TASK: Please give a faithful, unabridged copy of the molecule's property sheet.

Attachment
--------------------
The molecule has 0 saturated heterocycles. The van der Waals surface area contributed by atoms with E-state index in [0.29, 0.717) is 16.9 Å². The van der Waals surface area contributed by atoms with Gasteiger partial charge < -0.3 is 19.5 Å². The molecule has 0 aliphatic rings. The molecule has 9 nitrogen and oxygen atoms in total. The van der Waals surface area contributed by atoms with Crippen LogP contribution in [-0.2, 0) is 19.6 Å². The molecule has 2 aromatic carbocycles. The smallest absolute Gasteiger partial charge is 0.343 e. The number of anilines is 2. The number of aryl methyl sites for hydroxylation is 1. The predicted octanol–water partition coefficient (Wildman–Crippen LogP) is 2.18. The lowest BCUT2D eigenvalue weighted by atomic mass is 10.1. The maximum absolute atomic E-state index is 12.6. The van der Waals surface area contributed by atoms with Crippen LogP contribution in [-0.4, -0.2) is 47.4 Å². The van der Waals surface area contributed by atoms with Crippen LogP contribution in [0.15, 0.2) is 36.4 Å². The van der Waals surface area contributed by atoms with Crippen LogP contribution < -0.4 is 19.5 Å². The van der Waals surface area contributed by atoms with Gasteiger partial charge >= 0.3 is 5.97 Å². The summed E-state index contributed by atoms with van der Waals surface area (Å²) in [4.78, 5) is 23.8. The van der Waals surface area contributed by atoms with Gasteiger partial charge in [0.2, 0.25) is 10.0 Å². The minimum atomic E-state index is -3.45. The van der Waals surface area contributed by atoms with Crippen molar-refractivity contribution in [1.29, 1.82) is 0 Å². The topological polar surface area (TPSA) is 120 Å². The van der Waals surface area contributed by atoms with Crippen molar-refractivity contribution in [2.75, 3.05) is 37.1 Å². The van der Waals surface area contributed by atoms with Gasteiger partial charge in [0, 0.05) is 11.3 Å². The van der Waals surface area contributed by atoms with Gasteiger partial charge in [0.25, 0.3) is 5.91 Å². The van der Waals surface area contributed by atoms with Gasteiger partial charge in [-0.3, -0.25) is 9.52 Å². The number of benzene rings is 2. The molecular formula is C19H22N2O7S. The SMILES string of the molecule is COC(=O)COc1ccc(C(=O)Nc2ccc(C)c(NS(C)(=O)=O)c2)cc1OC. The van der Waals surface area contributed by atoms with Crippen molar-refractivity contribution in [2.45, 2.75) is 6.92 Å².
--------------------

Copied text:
The molecule has 0 saturated heterocycles. The van der Waals surface area contributed by atoms with E-state index in [0.29, 0.717) is 16.9 Å². The van der Waals surface area contributed by atoms with Gasteiger partial charge < -0.3 is 19.5 Å². The molecule has 0 aliphatic rings. The molecule has 9 nitrogen and oxygen atoms in total. The van der Waals surface area contributed by atoms with Crippen LogP contribution in [-0.2, 0) is 19.6 Å². The molecule has 2 aromatic carbocycles. The smallest absolute Gasteiger partial charge is 0.343 e. The number of anilines is 2. The number of aryl methyl sites for hydroxylation is 1. The predicted octanol–water partition coefficient (Wildman–Crippen LogP) is 2.18. The lowest BCUT2D eigenvalue weighted by atomic mass is 10.1. The maximum absolute atomic E-state index is 12.6. The van der Waals surface area contributed by atoms with Crippen LogP contribution in [-0.4, -0.2) is 47.4 Å². The van der Waals surface area contributed by atoms with Crippen LogP contribution in [0.15, 0.2) is 36.4 Å². The van der Waals surface area contributed by atoms with Crippen LogP contribution < -0.4 is 19.5 Å². The van der Waals surface area contributed by atoms with Gasteiger partial charge >= 0.3 is 5.97 Å². The summed E-state index contributed by atoms with van der Waals surface area (Å²) in [4.78, 5) is 23.8. The van der Waals surface area contributed by atoms with Gasteiger partial charge in [0.2, 0.25) is 10.0 Å². The minimum atomic E-state index is -3.45. The van der Waals surface area contributed by atoms with Crippen molar-refractivity contribution in [1.29, 1.82) is 0 Å². The topological polar surface area (TPSA) is 120 Å². The van der Waals surface area contributed by atoms with Crippen molar-refractivity contribution in [2.75, 3.05) is 37.1 Å². The van der Waals surface area contributed by atoms with Gasteiger partial charge in [0, 0.05) is 11.3 Å². The van der Waals surface area contributed by atoms with Gasteiger partial charge in [0.25, 0.3) is 5.91 Å². The van der Waals surface area contributed by atoms with Gasteiger partial charge in [-0.3, -0.25) is 9.52 Å². The number of benzene rings is 2. The molecular formula is C19H22N2O7S. The SMILES string of the molecule is COC(=O)COc1ccc(C(=O)Nc2ccc(C)c(NS(C)(=O)=O)c2)cc1OC. The van der Waals surface area contributed by atoms with Crippen molar-refractivity contribution in [2.45, 2.75) is 6.92 Å².